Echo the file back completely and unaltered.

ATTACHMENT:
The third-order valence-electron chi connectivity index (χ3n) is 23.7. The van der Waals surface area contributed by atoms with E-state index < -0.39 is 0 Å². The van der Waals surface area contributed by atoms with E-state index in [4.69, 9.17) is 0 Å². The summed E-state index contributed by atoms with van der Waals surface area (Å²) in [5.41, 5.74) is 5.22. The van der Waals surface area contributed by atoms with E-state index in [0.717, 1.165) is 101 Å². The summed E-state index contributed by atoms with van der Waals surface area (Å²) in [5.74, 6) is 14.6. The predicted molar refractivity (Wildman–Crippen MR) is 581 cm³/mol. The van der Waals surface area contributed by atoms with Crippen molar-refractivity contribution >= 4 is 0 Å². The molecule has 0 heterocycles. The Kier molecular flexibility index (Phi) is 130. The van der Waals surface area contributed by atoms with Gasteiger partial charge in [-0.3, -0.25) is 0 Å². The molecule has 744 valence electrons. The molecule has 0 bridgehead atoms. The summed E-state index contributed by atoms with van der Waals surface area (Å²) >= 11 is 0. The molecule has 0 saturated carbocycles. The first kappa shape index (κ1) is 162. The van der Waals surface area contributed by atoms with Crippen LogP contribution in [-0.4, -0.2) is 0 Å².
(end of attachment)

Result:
The third-order valence-electron chi connectivity index (χ3n) is 23.7. The van der Waals surface area contributed by atoms with E-state index < -0.39 is 0 Å². The van der Waals surface area contributed by atoms with E-state index in [4.69, 9.17) is 0 Å². The summed E-state index contributed by atoms with van der Waals surface area (Å²) in [5.41, 5.74) is 5.22. The van der Waals surface area contributed by atoms with E-state index in [0.717, 1.165) is 101 Å². The summed E-state index contributed by atoms with van der Waals surface area (Å²) in [5.74, 6) is 14.6. The predicted molar refractivity (Wildman–Crippen MR) is 581 cm³/mol. The van der Waals surface area contributed by atoms with Crippen molar-refractivity contribution >= 4 is 0 Å². The molecule has 0 heterocycles. The Kier molecular flexibility index (Phi) is 130. The van der Waals surface area contributed by atoms with Gasteiger partial charge in [-0.3, -0.25) is 0 Å². The molecule has 744 valence electrons. The molecule has 0 bridgehead atoms. The summed E-state index contributed by atoms with van der Waals surface area (Å²) >= 11 is 0. The molecule has 0 saturated carbocycles. The first kappa shape index (κ1) is 162. The van der Waals surface area contributed by atoms with Crippen LogP contribution in [-0.4, -0.2) is 0 Å².